Heavy chain diseases are plasma cell cancers in which a clone of plasma cells produces a large quantity of pieces of abnormal antibodies called heavy chains.
Heavy chain diseases are categorized according to the type of heavy chain produced: alpha, gamma, or mu.
Alpha heavy chain disease affects mainly younger adults of Middle Eastern or Mediterranean ancestry. Infiltration of the intestinal tract wall by cancerous plasma cells often prevents proper absorption of nutrients from food (malabsorption), resulting in severe diarrhea and weight loss. Alpha heavy chain disease progresses rapidly, and half of the affected people die within 1 year. Treatment with cyclophosphamide, prednisone (a corticosteroid), and antibiotics may slow the progression of the disease or lead to a remission.
Gamma heavy chain disease affects mainly older adults. Some people with gamma heavy chain disease have no symptoms. Infiltration of the bone marrow by cancerous plasma cells causes other people to have symptoms of recurring infections, such as repeated episodes of fever and chills associated with a decreased number of white blood cells, and fatigue and weakness associated with severe anemia. Cancerous plasma cells may also enlarge the liver and spleen. People with symptoms may respond to chemotherapy drugs, corticosteroids, and radiation therapy.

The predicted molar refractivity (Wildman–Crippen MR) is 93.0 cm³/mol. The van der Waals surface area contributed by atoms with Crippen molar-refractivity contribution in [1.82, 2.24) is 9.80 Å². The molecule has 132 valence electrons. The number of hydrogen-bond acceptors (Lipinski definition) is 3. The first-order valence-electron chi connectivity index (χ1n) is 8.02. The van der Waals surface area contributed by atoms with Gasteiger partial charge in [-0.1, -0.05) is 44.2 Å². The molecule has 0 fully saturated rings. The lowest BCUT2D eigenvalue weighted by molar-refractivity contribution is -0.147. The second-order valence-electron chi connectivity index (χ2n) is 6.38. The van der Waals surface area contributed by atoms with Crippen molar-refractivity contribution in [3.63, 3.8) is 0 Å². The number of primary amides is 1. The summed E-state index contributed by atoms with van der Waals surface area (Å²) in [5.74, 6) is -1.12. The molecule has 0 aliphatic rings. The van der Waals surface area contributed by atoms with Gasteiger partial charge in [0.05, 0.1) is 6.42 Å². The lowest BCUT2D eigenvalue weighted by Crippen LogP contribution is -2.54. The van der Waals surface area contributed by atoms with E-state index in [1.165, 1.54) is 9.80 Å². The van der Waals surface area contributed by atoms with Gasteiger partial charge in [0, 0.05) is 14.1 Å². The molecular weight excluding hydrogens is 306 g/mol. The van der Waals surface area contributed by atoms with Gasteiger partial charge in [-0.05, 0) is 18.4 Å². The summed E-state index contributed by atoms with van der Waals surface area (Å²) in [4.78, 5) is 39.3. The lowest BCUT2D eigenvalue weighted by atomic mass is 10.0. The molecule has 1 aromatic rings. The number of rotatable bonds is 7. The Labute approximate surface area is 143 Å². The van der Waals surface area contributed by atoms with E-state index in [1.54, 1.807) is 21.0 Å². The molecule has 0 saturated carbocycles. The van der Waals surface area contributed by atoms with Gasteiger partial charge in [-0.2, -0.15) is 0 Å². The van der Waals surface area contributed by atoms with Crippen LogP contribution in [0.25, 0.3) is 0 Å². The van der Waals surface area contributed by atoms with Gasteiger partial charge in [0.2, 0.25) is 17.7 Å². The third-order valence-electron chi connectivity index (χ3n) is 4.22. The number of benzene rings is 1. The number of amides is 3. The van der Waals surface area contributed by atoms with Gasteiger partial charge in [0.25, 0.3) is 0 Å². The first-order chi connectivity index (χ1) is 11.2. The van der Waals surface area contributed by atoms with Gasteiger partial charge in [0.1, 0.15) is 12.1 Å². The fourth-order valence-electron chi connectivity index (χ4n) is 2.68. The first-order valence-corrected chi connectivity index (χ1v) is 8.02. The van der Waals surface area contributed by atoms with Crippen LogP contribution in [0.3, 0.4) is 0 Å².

Mu heavy chain disease, the rarest of the three heavy chain diseases, may cause enlargement of the liver and spleen as well as enlargement of the lymph nodes in the abdomen. Length of survival and response to chemotherapy drugs vary widely.
Last full review/revision July 2008 by James R. Berenson, MD